The Joint Package

In his bestseller “Better,” the medical author Atul Gawande writes an essay titled “The Score.”  In it he reviews the challenge obstetrics has had over the past century to decrease infant mortality.  Based on individual innovation and other sources of contribution, over time there became a series of things done in the time before, during, and after childbirth that eventually led to a significant decrease in this mortality.  He called the sum total of all these maneuvers the “The Obstetric Package.”  He pointed out that while some of these things were not rigorously proved with science, as a combination they successfully solved a serious issue in healthcare.  I have given quite a lot of thought to a “Joint Package.”  There are many interventions that we use to improve the outcomes of joint replacement.  Through my patient experience I present my idea for a package.

In this blog I have tried to give a perspective of a major operation that I experienced  from five separate perspectives- The Five P’s:

  1. Patient
  2. Provider
  3. Participant
  4. Podium
  5. Publisher

I have now seen this operation from the perspective of the patient, the provider (surgeon), participant in national conferences, podium lecturer at national conferences, and I publish articles on this operation.  That’s a lot of information to process.  What I would like to do is put together, to date, the things that i have learned that I feel need to go into the basic “package” of joint replacement.  There are a lot of players in this joint replacement game- patients, caregivers, doctors, hospitals, insurers, device companies, and equipment suppliers.  Everything seems to have an opinion and most of these stem from their view of the situation or how the decision affects their pocketbook. How many times did a surgeon order a piece of the equipment and the insurance company didn’t cover it because they said it was not “medically necessary.”   I have found there just aren’t enough time to write all the articles and present all the evidence to all of the insurance companies that have all their uneducated representatives to say al the right things.  Here is my personal go at putting together this joint package.  Call it recommendations or call it a Joint Replacement Patient’s Bill of Rights- whatever- just call it.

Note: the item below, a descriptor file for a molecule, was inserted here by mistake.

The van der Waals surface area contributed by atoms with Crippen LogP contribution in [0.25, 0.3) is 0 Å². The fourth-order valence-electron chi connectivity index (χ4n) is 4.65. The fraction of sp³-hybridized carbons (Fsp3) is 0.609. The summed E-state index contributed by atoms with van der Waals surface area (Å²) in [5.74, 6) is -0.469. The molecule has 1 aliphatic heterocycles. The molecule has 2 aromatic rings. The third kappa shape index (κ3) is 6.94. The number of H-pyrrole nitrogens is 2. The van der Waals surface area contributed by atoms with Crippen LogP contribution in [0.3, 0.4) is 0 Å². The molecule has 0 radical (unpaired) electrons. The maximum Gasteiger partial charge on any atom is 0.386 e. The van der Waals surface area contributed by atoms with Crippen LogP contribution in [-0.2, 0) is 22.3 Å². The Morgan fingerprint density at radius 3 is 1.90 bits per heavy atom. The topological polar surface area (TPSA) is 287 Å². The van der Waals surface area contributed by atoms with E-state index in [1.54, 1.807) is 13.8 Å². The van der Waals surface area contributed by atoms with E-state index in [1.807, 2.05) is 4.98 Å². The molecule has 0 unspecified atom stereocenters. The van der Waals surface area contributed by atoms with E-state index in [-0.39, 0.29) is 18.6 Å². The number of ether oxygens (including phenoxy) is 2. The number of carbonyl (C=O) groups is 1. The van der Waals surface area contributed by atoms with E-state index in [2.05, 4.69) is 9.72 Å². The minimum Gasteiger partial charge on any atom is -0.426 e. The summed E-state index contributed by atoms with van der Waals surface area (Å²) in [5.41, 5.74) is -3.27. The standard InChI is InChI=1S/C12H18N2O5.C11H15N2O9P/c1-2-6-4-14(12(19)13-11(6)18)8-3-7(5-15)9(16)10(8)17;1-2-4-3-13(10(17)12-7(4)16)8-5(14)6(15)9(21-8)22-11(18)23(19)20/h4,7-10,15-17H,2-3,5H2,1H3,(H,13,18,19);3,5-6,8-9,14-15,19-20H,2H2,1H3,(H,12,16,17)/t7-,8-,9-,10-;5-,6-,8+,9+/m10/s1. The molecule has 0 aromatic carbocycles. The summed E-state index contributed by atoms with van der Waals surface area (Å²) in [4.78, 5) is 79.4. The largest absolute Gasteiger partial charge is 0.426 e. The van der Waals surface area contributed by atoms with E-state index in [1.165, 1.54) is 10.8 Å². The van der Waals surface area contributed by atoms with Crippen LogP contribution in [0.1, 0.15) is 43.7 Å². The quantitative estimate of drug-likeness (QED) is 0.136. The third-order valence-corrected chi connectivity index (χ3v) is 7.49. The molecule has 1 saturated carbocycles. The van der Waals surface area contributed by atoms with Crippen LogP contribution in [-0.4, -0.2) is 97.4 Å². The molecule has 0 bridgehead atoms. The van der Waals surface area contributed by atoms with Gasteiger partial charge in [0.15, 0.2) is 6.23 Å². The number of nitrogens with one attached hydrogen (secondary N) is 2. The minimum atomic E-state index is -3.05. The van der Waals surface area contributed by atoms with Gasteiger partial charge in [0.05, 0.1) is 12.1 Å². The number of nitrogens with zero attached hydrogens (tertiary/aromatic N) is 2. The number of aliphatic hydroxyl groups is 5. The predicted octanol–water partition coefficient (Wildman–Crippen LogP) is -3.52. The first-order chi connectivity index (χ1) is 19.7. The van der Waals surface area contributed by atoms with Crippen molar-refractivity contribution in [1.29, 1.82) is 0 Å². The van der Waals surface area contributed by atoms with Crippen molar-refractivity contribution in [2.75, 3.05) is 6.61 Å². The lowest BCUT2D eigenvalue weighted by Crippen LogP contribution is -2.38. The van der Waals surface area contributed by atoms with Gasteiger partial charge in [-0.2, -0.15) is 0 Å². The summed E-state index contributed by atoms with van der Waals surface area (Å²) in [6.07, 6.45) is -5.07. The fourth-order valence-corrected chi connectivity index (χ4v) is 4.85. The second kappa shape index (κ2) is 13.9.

1. Choose outpatient or inpatient situation
  2. Preoperative Physical Therapy Visit
  3. Joint Camp Education session
  4. Comprehensive Surgeon-Authored Patient Guide
  5. Preoperative delivery of equipment listed below
  6. Preoperative understanding of all financial risk
  7. Intraoperative/postoperative IV Ofirmev (acetaminophen/Tylenol)
  8. Intraoperative tranexamic acid (TXA
  9. Intraoperative injections in the joint with Exparel (liposomal bupivacaine)
  10. Postoperative multimodal pain education
  11. Incentive spirometer
  12. Compression stockings
  13. Walker/crutches/and cane
  14. Shower/bath seat
  15. Elevation pillow
  16. Reacher
  17. Leg lifter
  18. Home DVT SCD machine
  19. Anticoagulation medicine of choice
  20. Physical Therapy X 12 sessions and then again if necessary

 

Anything short of an insurer paying for all the above is to only partially insure the procedure.  This was my package- and it worked.  I works for me as a surgeon and a patient.  I appreciate that there are many protocols from the many surgeons around the country but what I presented above is a reasonable starting point based on my 5 P’s experience.

 

 

 

 

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